Years passed and I was a very avid Etsy shopper. There was this collage artist, this black woman named Mirlande Jean-Gilles, and she makes very beautiful art. I was just looking at it like, “You know, I feel I can do this.” Not one of those things where you’re like, “This is easy. Even I can do it.” Something in me was telling me, “You’ve done this before and you can do it again. This is you.”

One day when I was home during Hurricane Hermine, I was like, “You know what, I’m going to make something today.” I didn’t know what I was doing, but I went downstairs and got magazines and scissors and started cutting stuff out.

I cut out a picture of this woman I found in a photography book. It was a Black woman crying and the story under the photo said she had just lost her son to the Vietnam War. I was like, I need to cut this out. I didn’t know what I was going to do with it, but I wanted to highlight her. Then I started cutting out flowers. That piece eventually became Blooming Grief, which was the very first piece I ever made.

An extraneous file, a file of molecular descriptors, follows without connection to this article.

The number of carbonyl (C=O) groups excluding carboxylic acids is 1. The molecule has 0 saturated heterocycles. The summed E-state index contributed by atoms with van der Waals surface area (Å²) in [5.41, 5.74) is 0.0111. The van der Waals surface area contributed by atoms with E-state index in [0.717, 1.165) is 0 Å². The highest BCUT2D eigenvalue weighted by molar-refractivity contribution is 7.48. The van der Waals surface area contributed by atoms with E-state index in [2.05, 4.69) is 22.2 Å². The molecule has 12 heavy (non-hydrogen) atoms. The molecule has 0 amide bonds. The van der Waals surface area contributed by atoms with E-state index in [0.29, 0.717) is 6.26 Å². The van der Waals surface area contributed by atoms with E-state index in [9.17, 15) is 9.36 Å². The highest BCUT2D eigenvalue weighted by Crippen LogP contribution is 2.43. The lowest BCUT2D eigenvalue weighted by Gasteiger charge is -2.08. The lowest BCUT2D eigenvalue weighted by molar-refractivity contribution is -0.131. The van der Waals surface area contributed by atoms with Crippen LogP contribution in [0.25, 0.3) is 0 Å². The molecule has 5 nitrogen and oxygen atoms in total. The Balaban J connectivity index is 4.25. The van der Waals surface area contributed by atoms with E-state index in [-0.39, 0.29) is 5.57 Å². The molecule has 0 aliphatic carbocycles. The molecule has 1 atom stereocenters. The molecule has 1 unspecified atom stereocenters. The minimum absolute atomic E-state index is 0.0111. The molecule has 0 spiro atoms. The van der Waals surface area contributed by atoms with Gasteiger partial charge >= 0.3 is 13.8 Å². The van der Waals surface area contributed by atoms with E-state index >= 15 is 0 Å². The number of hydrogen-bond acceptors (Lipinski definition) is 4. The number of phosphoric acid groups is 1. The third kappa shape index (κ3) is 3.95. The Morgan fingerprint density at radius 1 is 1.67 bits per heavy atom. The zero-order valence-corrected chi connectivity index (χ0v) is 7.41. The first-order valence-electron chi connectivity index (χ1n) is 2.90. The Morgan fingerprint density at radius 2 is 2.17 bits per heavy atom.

3. Your work was featured in Oprah Magazine. How did that happen?

They found me on my Etsy page. I was reluctant to start an Etsy, but that’s how they found me. They were just like, “Yeah, we like this. Could you add this? Make it more detailed?” I was like, huh, okay!

When I did the Oprah piece, after that, my world of collage expanded and I started getting more interested, adding little details here and there, cutting out smaller pieces and building more intricate scenes.

4.How do you choose what to feature in the collages?

I choose what looks best and what’s available to me. As a Black woman, there is a lot of imagery that doesn’t reflect who I am and what I look like. When I started off collaging, it was never my intent to center Blackness and Black bodies. I was just creating art that I wanted to see. I wanted to create art that was important to me and something I could connect with, and I connect with Black bodies because I am one.

If you Google collage art right now, you’re not going to see many Black people unless you search Romare Bearden or something like that. My intention was to include, in as many of my images as possible, I wanted Blackness. I wanted to highlight all the beauties of it, the whimsical nature of Black people in different situations and having their bodies centered, being in worlds that people don’t typically view them in. Make them larger than life.

It can help change how Black people view themselves. As I was growing up, I dealt with my own internalized colorism issues as a little Black girl, even though Brandy was out and popping. I adored Brandy—I had the Cinderella movie, I had the Barbie doll, Brandy was key for me. She was this gorgeous dark-skin pop icon. I had Brandy, but I still had my own internalized colorism issues.